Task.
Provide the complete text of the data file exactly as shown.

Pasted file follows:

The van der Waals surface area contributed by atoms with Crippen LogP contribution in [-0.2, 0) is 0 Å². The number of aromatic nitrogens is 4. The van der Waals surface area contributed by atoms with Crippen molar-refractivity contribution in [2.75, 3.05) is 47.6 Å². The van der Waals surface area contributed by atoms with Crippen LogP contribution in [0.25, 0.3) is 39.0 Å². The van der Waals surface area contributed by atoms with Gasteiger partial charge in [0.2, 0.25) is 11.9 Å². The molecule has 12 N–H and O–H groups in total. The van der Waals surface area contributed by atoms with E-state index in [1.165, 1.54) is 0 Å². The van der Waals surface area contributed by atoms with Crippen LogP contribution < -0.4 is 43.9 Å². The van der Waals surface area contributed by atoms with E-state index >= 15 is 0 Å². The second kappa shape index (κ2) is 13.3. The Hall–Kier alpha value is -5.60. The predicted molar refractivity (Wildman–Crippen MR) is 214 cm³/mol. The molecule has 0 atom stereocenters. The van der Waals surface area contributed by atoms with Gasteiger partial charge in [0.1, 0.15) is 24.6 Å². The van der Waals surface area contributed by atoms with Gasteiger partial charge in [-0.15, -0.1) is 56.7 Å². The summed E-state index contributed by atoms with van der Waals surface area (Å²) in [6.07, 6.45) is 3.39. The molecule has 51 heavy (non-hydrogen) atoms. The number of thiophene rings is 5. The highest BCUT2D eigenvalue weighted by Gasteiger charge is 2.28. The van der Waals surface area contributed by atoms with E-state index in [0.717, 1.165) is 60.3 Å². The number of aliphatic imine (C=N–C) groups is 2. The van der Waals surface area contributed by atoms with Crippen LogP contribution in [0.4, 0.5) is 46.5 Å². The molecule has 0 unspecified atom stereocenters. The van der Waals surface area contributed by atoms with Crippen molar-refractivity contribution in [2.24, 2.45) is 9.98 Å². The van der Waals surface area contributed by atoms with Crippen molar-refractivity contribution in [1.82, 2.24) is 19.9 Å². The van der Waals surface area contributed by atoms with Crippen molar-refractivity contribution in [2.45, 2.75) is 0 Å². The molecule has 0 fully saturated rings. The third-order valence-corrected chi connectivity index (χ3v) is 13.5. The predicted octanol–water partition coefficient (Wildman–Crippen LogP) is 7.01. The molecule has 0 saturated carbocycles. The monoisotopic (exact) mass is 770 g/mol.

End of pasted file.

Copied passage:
The van der Waals surface area contributed by atoms with Crippen LogP contribution in [-0.2, 0) is 0 Å². The number of aromatic nitrogens is 4. The van der Waals surface area contributed by atoms with Crippen molar-refractivity contribution in [2.75, 3.05) is 47.6 Å². The van der Waals surface area contributed by atoms with Crippen LogP contribution in [0.25, 0.3) is 39.0 Å². The van der Waals surface area contributed by atoms with Gasteiger partial charge in [0.2, 0.25) is 11.9 Å². The molecule has 12 N–H and O–H groups in total. The van der Waals surface area contributed by atoms with E-state index in [1.165, 1.54) is 0 Å². The van der Waals surface area contributed by atoms with Crippen LogP contribution < -0.4 is 43.9 Å². The van der Waals surface area contributed by atoms with E-state index >= 15 is 0 Å². The second kappa shape index (κ2) is 13.3. The Hall–Kier alpha value is -5.60. The predicted molar refractivity (Wildman–Crippen MR) is 214 cm³/mol. The molecule has 0 atom stereocenters. The van der Waals surface area contributed by atoms with Gasteiger partial charge in [0.1, 0.15) is 24.6 Å². The van der Waals surface area contributed by atoms with Gasteiger partial charge in [-0.15, -0.1) is 56.7 Å². The summed E-state index contributed by atoms with van der Waals surface area (Å²) in [6.07, 6.45) is 3.39. The molecule has 51 heavy (non-hydrogen) atoms. The number of thiophene rings is 5. The highest BCUT2D eigenvalue weighted by Gasteiger charge is 2.28. The van der Waals surface area contributed by atoms with E-state index in [0.717, 1.165) is 60.3 Å². The number of aliphatic imine (C=N–C) groups is 2. The van der Waals surface area contributed by atoms with Crippen LogP contribution in [0.4, 0.5) is 46.5 Å². The molecule has 0 unspecified atom stereocenters. The van der Waals surface area contributed by atoms with Crippen molar-refractivity contribution in [2.24, 2.45) is 9.98 Å². The van der Waals surface area contributed by atoms with Crippen molar-refractivity contribution in [1.82, 2.24) is 19.9 Å². The van der Waals surface area contributed by atoms with Crippen molar-refractivity contribution in [2.45, 2.75) is 0 Å². The molecule has 0 fully saturated rings. The third-order valence-corrected chi connectivity index (χ3v) is 13.5. The predicted octanol–water partition coefficient (Wildman–Crippen LogP) is 7.01. The molecule has 0 saturated carbocycles. The monoisotopic (exact) mass is 770 g/mol.